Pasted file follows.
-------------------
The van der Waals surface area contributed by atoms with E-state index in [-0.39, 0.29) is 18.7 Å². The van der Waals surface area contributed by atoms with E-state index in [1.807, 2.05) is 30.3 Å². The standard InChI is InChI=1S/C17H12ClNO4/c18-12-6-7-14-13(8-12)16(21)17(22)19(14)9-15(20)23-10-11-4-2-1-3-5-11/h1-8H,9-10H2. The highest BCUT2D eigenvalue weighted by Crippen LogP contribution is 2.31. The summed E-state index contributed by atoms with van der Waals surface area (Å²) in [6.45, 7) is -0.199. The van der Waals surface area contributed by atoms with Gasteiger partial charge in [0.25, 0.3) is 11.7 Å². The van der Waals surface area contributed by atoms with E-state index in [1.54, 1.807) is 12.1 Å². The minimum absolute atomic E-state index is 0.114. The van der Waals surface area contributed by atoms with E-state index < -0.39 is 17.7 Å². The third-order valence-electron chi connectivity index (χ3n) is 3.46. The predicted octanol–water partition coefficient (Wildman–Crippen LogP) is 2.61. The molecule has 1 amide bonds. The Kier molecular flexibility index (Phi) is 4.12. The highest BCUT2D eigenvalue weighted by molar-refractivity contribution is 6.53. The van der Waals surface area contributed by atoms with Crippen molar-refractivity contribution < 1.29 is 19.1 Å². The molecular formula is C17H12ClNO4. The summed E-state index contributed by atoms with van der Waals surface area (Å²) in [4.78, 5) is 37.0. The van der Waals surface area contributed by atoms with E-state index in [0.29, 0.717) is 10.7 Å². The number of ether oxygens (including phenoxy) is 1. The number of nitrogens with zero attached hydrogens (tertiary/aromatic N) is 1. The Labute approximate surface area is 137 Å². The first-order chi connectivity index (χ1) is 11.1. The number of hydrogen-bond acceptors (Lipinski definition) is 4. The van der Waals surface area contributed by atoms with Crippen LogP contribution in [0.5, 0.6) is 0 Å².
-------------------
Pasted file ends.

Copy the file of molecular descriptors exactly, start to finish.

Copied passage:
The van der Waals surface area contributed by atoms with E-state index in [-0.39, 0.29) is 18.7 Å². The van der Waals surface area contributed by atoms with E-state index in [1.807, 2.05) is 30.3 Å². The standard InChI is InChI=1S/C17H12ClNO4/c18-12-6-7-14-13(8-12)16(21)17(22)19(14)9-15(20)23-10-11-4-2-1-3-5-11/h1-8H,9-10H2. The highest BCUT2D eigenvalue weighted by Crippen LogP contribution is 2.31. The summed E-state index contributed by atoms with van der Waals surface area (Å²) in [6.45, 7) is -0.199. The van der Waals surface area contributed by atoms with Gasteiger partial charge in [0.25, 0.3) is 11.7 Å². The van der Waals surface area contributed by atoms with E-state index in [1.54, 1.807) is 12.1 Å². The minimum absolute atomic E-state index is 0.114. The van der Waals surface area contributed by atoms with E-state index < -0.39 is 17.7 Å². The third-order valence-electron chi connectivity index (χ3n) is 3.46. The predicted octanol–water partition coefficient (Wildman–Crippen LogP) is 2.61. The molecule has 1 amide bonds. The Kier molecular flexibility index (Phi) is 4.12. The highest BCUT2D eigenvalue weighted by molar-refractivity contribution is 6.53. The van der Waals surface area contributed by atoms with Crippen molar-refractivity contribution < 1.29 is 19.1 Å². The molecular formula is C17H12ClNO4. The summed E-state index contributed by atoms with van der Waals surface area (Å²) in [4.78, 5) is 37.0. The van der Waals surface area contributed by atoms with E-state index in [0.29, 0.717) is 10.7 Å². The number of ether oxygens (including phenoxy) is 1. The number of nitrogens with zero attached hydrogens (tertiary/aromatic N) is 1. The Labute approximate surface area is 137 Å². The first-order chi connectivity index (χ1) is 11.1. The number of hydrogen-bond acceptors (Lipinski definition) is 4. The van der Waals surface area contributed by atoms with Crippen LogP contribution in [0.5, 0.6) is 0 Å².